And from the end of the Church Directory…

Please notify the pastor when any change of address occurs.
Habitual absence from church or from four consecutive Communion Services without good reason will be regarded by the session as just cause for dropping your name from the church roll.
Let everyone be faithful in attendance, and loyal and devoted to the Master and His church.

Your Pastor desires our church to be a Praying, Bible Reading, Giving, Working, Hospitable Church, with a Family Altar in every home, and every member a true Christian. Will you do your part to make it such a church?

I will do nothing that -will hinder my becoming Christ-like or my neighbor becoming Christlike. I will make it the all absorbing purpose of my life to do everything I can to help myself to become Christlike and to help my neighbor to become Christlike. I shall have tune, talents, energy, money, to spend only for that which will directly or indirectly advance God's kingdom in my life and in the lives of my fellow men.

Tuesday, September 21, 2010

Guidelines for Membership by Pastor Rebecca

For many generations of Presbyterians, a mark of a healthy congregation was the vibrancy of its Presbyterian Women's organization.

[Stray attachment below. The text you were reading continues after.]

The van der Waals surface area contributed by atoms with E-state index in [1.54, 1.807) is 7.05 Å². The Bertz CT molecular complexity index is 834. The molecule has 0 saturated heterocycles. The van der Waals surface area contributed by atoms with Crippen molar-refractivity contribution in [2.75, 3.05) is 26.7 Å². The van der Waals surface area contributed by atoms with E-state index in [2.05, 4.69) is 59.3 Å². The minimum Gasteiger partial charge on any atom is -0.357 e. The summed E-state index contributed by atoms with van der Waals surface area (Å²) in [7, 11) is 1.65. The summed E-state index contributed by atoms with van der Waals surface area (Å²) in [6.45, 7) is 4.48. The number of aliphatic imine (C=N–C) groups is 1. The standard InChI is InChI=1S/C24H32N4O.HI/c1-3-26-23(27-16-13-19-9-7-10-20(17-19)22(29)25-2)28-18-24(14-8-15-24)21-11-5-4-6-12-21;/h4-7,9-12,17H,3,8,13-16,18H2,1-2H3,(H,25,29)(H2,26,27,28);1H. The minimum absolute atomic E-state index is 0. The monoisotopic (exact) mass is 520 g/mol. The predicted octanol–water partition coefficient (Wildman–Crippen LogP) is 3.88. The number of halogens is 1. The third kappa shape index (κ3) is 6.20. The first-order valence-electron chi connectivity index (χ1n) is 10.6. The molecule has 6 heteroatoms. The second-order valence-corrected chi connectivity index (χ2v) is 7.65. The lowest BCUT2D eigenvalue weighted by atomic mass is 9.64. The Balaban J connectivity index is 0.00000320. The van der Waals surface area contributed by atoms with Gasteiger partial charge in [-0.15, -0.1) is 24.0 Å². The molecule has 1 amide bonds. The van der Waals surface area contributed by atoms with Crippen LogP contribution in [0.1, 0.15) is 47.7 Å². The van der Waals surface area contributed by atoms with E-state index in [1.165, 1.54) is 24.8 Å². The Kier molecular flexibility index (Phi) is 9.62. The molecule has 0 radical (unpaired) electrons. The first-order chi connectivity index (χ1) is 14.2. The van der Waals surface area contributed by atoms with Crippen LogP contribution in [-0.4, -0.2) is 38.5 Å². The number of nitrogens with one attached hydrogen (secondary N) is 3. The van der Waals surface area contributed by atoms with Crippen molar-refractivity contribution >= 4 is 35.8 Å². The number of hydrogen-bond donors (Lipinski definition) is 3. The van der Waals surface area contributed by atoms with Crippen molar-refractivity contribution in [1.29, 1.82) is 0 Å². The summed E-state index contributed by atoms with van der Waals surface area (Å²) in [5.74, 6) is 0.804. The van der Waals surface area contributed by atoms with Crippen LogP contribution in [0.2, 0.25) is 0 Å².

Sunnyside had a long standing and effective PW group. Unfortunately, like so many things in life, it came to an end and was disbanded in 2003. People have different ideas about why PW's all over the denomination struggle two of which are the equality gained for women in the ministry and leadership roles of the congregation over the past 50 years and the necessity and desire for many women to work outside of the home.

It's hard to say really what the factors are, but they are most likely linked to some of the same reasons that so many churches are in decline as well.

As we get close to our Conference on the Past, I wanted to share with you a set of guidelines given to all Presbyterian Women pre 1980's so that they could understand their work, their mission, and their calling to be compassionate leaders in the church.

While old models of Presbyterian Women's organizations might not work for today's church, their values and priorities continue to be the ones that we value. Enjoy!


The heart of the program of United Presbyterian Women lies in the local association. Program planning must be suited to the particular needs of each situation so that the women of the church may become meaningfully involved in ministry and mission where they live.

The program of the woman's association of UPW should guide women into a fuller acceptance of responsible church membership demonstrated by a readiness for service and a wise use of time and talent.

The program should guide women to a deeper understanding of the changing nature of all communities, a re-evaluation of what it means to be a healthy community and a commitment to participate in handling such communities.